I've read through some of the archived AFDs from the Alabama CWAs (which are archived somewhere on the Iowa Mesonet site; can't remember where off the top of my head, unfortunately). In them there's mention of some possibilities for severe weather coming through in the early morning hours, but they didn't seem overly concerned about that (which seems to me that the storms were anticipated but their severity was greatly underforecasted).That early round of storms killed 6 people, knocked out power, cable, and weather radio repeaters. Even cell service was spotty. I can't help but think that played a role in the deaths and injuries that occurred later on. Was that early morning round predicted to be as bad as it was? What about the late morning round that hit N AL? I don't remember the hearing or reading that either before or after.
Here you go.can't remember where off the top of my head, unfortunately
AREA FORECAST DISCUSSION
NATIONAL WEATHER SERVICE BIRMINGHAM AL
347 PM CDT WED APR 27 2011
...SIGNIFICANT SEVERE WEATHER OUTBREAK ONGOING...
A VERY DANGEROUS SITUATION IS CURRENTLY UNFOLDING ACROSS CENTRAL
ALABAMA...AND SUPERCELLS HAVE ERUPTED ACROSS THE NORTHERN AND
WESTERN SECTIONS OF THE CWA THIS AFTERNOON. A FEW TORNADOES HAVE
ALREADY TOUCHED DOWN...AND REPORTS OF MAJOR DAMAGE ARE STARTING TO
COME IN. THE 18Z SPECIAL SOUNDING THAT WAS PERFORMED PRESENTS A
DESTRUCTIVE SETUP...WITH 2700J/KG OF CAPE...EXTREMELY STEEP LAPSE
RATES...AND DRY AIR ALOFT. 0-3 KM HELICITY VALUES ARE ALMOST 700.
THE PARAMETERS WILL ONLY WORSEN AS WE GO THROUGHOUT THE REST OF
THE AFTERNOON AND EVENING. THE TIME FRAME FOR THE WORST SEVERE
WEATHER WILL PERSIST THROUGH THE EARLY AFTERNOON HOURS FOR
NORTHWEST SECTIONS OF THE STATE...ROUGHLY FROM 2PM TO
8PM...CENTRAL PORTIONS OF THE STATE...INCLUDING THE BIRMINGHAM
METRO AREA...FROM 4PM TO 10PM...AND THE SOUTHEAST SECTIONS FROM
6PM TO 2AM. I CANNOT STRESS HOW SERIOUS THIS SITUATION IS. DO
WHATEVER YOU CAN TO PROTECT YOUR LIFE AND PROPERTY NOW...YOUR LIFE
MAY DEPEND ON IT! ALL WEATHER WILL CLEAR THE AREA AFTER 6Z
TONIGHT...SO THE CLEANUP PROCESS CAN BEGIN.
The forecasting by all local mets in Birmingham was surreal as early as Monday. Usually with severe threats you would hear them say "threats are: large hail, damaging wind, and isolated tornadoes" wash, rinse, repeat. Well as early as Monday just about everyone had Tornadoes as the number one threat even the more conservative meteorologists were saying that. That alone should have gotten people's attention.I will never forget telling my producers that we need to lead with weather that Sunday night, for a possible event on Wednesday. I got that look of "you crazy?". The last time I saw them they remarked at how well they remember that conversation and how things were as bad as I told them off air....while I did use some strong wording, I probably didn't go as far as I should on air...but again, it was 3 days away,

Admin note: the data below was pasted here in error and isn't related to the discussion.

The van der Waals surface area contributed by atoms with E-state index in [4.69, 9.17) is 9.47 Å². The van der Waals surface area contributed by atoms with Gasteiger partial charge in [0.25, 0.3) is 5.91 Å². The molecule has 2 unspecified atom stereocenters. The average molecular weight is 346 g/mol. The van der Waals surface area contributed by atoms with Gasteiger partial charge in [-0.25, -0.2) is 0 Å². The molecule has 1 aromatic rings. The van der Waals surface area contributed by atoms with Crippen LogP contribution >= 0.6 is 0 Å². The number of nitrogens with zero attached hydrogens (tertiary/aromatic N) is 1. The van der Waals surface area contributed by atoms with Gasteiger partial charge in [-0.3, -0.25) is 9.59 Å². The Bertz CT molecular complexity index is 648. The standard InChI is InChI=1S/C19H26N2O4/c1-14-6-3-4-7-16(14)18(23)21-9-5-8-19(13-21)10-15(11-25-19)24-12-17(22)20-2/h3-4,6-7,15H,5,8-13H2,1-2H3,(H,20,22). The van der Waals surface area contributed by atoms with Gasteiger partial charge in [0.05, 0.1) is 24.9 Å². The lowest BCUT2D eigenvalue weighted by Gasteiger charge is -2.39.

A gentleman said the tornado looked like a giant octopus coming over the mountain from Oak Grove into Mount Hope.
Now grown massive, the storm shaved the trees from the hills at the northern edge of Bankhead Forest, coming to a precipice overlooking the valley that gives way to Mount Hope.
Most trees snapped near the base. But hundreds of pines were doubled over, treetops attached but resting on the ground, trunks twisted around five and six times, until the wood turned soft and slack like taffy.
In the valley below, the carcasses of tens of thousands of birds and the tin of the poultry houses had been bulldozed together and set aflame. Dozens more dead chickens were piled by the roadside, while thousands of birds wandered freely through the fields. These pictures were taken about 10 months later.
Looking back on things now, it really seems like a lot of the smaller scale details that help the morning QLCS become so intense (as well as produce as many tornadoes as it did in north central Alabama) was the development of the mesoscale convective vortex. That's a smaller scale feature that really can't be modeled well until maybe a few hours ahead of time by the higher resolution convection allowing models... and even then, we all know how well they sometimes don't perform. That's not something that was exactly driven by the large scale environment. Sure, the larger scale environmental CAPE and shear supported severe storms and tornado potential that morning, but you wouldn't expect 70-something tornadoes with five of them EF3 (one almost rated EF4). The morning QLCS alone would've verified a High Risk (driven by a tornado threat, not wind).I've read through some of the archived AFDs from the Alabama CWAs (which are archived somewhere on the Iowa Mesonet site; can't remember where off the top of my head, unfortunately). In them there's mention of some possibilities for severe weather coming through in the early morning hours, but they didn't seem overly concerned about that (which seems to me that the storms were anticipated but their severity was greatly underforecasted).
One can only wonder what factor(s) caused the forecasts to be so grossly off regarding the severity of the morning event...
(time-sensitive) The outbreak thread has reached the point where posters are questioning Huffines's approach/forecast.Not all meteorologists told the public that it was going to be historic. Brad Huffines is one notable example, and as you follow the thread, you may just get to relive his blunder(s).